Hot objects can glow — this is called “black body” radiation. Glowing embers and the sun fit into this category.
Certain chemical reactions produce light. Fire and glow sticks fit into this category.
Charged particles that change direction or speed of travel can give off electromagnetic radiation, including visible light. The Synchrotron and radio/TV transmitters and microwave ovens fit into this category.
Atoms and molecules can have certain special “allowed” energies. When atoms and molecules change from a higher energy state to a lower energy state, that change releases the energy difference between the two states. If this seems complicated, don’t worry, you study it in year 11 or 12 physics and chemistry. Fluorescent lights and lasers fit into this category.
There are probably one or two other ways of producing light, but as a non-physicist, I don’t remember them.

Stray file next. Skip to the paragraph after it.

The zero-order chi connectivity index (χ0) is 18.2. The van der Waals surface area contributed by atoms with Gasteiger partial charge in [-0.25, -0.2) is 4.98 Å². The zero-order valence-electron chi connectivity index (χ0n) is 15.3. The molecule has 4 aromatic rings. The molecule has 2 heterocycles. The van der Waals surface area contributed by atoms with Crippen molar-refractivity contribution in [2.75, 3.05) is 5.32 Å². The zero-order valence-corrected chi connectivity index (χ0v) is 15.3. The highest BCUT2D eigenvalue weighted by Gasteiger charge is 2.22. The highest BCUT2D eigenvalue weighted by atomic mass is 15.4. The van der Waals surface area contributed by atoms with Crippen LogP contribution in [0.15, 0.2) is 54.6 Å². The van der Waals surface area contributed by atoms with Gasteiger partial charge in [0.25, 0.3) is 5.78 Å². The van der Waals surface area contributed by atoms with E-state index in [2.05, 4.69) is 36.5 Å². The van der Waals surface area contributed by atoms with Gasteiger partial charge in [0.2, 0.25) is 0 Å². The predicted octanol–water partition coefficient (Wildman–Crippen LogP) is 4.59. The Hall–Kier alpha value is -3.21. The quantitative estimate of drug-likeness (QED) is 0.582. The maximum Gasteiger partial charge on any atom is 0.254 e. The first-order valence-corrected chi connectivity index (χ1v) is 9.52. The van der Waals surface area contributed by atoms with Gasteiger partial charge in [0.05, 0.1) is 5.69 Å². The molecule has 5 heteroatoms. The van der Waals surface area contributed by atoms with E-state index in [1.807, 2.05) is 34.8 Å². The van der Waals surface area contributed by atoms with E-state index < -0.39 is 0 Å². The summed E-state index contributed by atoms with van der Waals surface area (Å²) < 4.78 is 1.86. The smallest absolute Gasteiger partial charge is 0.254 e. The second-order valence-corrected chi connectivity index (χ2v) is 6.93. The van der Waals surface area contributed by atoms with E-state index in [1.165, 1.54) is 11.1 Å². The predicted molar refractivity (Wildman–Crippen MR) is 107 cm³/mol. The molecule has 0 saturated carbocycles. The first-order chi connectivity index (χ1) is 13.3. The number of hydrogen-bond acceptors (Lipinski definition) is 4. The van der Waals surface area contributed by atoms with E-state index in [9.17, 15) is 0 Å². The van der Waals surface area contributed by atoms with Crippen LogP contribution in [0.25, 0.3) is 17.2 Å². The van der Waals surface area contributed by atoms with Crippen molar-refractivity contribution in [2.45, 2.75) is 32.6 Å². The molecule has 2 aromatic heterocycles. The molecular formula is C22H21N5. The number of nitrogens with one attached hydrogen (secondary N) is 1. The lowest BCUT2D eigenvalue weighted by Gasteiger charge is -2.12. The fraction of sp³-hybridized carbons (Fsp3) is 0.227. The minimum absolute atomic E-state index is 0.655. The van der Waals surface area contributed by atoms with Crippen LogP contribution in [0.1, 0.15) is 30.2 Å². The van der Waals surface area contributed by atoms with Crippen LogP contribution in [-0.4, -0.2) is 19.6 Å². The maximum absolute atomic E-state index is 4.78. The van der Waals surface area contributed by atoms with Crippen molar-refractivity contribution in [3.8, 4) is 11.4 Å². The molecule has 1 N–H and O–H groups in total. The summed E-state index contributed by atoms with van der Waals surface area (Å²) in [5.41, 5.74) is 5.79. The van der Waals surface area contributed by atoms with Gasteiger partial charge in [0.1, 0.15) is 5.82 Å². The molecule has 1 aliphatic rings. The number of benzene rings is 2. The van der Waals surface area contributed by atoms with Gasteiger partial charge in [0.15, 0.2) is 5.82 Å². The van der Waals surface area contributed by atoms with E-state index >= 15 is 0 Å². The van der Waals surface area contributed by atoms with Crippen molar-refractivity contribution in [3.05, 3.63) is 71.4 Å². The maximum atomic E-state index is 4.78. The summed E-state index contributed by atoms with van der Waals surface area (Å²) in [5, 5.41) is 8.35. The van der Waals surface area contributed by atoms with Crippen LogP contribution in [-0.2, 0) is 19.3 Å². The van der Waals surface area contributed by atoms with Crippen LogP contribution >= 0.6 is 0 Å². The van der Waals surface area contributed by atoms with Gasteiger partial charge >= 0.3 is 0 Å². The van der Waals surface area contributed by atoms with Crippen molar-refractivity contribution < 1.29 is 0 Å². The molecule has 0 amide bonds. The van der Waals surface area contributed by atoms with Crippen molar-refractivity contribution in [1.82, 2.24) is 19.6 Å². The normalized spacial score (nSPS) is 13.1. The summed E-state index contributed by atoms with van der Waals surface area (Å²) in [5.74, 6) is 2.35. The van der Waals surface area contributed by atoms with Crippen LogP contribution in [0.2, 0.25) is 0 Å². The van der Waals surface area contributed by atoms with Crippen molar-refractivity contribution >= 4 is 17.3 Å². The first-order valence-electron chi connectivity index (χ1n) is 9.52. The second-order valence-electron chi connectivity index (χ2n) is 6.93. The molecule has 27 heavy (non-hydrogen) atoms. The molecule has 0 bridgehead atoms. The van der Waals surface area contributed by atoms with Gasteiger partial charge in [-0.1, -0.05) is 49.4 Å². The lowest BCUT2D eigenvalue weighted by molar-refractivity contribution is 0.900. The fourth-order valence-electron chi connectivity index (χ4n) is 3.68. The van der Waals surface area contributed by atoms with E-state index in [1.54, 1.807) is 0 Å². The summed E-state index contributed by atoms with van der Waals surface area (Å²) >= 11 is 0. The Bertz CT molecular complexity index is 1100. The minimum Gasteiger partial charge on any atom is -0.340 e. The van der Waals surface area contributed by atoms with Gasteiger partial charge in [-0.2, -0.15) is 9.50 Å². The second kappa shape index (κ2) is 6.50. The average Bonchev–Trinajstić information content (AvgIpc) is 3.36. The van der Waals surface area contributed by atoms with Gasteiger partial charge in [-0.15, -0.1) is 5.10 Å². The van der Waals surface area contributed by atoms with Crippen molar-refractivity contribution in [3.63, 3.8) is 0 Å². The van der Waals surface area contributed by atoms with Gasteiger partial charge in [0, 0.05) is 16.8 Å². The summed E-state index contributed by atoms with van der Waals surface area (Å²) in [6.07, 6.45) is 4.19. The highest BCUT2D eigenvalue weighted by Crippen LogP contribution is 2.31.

Ah – well light is being emitted by really bright and reactive species that are being formed. Fire produces a lot of very odd molecules and part-molecules and reactive things called radicals. These come off the log and rise and they are reacting the whole time and cooling. In the process of relaxing they will give off some of their excess energy, and we see some of that as light. By the time they get to a few centimeters above the log they’re done with that and have finished giving off most of the energy, so the flame stops.